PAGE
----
November 29, 2011

Mercy and Advent

These days of Advent are about preparing a welcome for the Light of Christ who comes to us anew in ever more wonderful ways because of God's great love for us.   When He first came it was the poor, the lowly, the foreigner, and the outcasts of society who welcomed Him.  He in fact became all these things.  But what of the mighty, the proud and the rich?   To welcome Him is to say yes to love, especially love in difficult circumstances, when it really counts.  Mercy is love in the face of suffering and during Advent we prepare for Christmas through the mercy we show to one another.  This means we need to find ways to effectively love one another in the midst of suffering.  This can be inconvenient and even painful in all kinds of ways.  But Christ crucified is not convenient and his coming in our midst demands that we let go of our other priorities and allow Him to become our priority, especially when He is present in those most in need - the abandoned, the neglected, the despairing, the mourning, the depressed, those suffering all kinds of illnesses and disease, the hungry, the cold.  He is there with such as these and comes to us through them-- and being watchful of his coming, staying vigilant, and "making straight a highway for God" means that we must go into the highways and byways, seek out and love these whom God loves, so that his mercy might be revealed, so that He might be welcome among us again.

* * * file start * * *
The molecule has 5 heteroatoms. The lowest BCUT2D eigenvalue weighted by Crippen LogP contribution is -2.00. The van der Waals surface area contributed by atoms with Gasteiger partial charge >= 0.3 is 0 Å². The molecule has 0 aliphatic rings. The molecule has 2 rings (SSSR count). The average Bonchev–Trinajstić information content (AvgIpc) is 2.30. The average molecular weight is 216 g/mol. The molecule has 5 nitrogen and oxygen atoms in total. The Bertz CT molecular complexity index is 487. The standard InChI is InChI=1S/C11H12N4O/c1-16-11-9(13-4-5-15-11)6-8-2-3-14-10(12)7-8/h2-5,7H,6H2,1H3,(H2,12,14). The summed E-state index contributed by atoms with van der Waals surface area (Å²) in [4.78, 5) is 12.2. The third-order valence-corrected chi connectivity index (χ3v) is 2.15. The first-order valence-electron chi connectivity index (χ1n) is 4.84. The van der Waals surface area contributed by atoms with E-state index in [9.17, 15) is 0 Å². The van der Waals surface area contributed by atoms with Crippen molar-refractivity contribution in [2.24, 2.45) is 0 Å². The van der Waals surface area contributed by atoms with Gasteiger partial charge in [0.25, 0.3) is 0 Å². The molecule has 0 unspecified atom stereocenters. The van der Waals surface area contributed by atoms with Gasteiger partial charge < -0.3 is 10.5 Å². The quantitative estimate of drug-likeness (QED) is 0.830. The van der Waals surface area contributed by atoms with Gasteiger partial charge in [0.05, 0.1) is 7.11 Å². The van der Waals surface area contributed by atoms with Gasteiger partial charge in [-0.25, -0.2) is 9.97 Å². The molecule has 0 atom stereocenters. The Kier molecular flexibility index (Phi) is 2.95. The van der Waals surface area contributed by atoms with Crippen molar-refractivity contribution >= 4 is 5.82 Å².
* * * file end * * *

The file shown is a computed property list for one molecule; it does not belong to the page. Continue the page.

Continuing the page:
As a result of Christ's salvific work, man exists on earth with hope of eternal life and holiness.  And even though the victory over sin and death achieved by Christ in His cross and resurrection does not abolish temporal suffering from human life, nor free from suffering the whole historical dimension of human existence, it nevertheless throws a new light upon this dimension and upon every suffering: the light of salvation.  This is the Light of the Gospel, that is, of the Good News.  At the heart of this light is the truth expounded in conversation with Nicodemus: "For God so loved the world that he gave his only Son." 
Blessed John Paul II, Salvifici Doloris #15.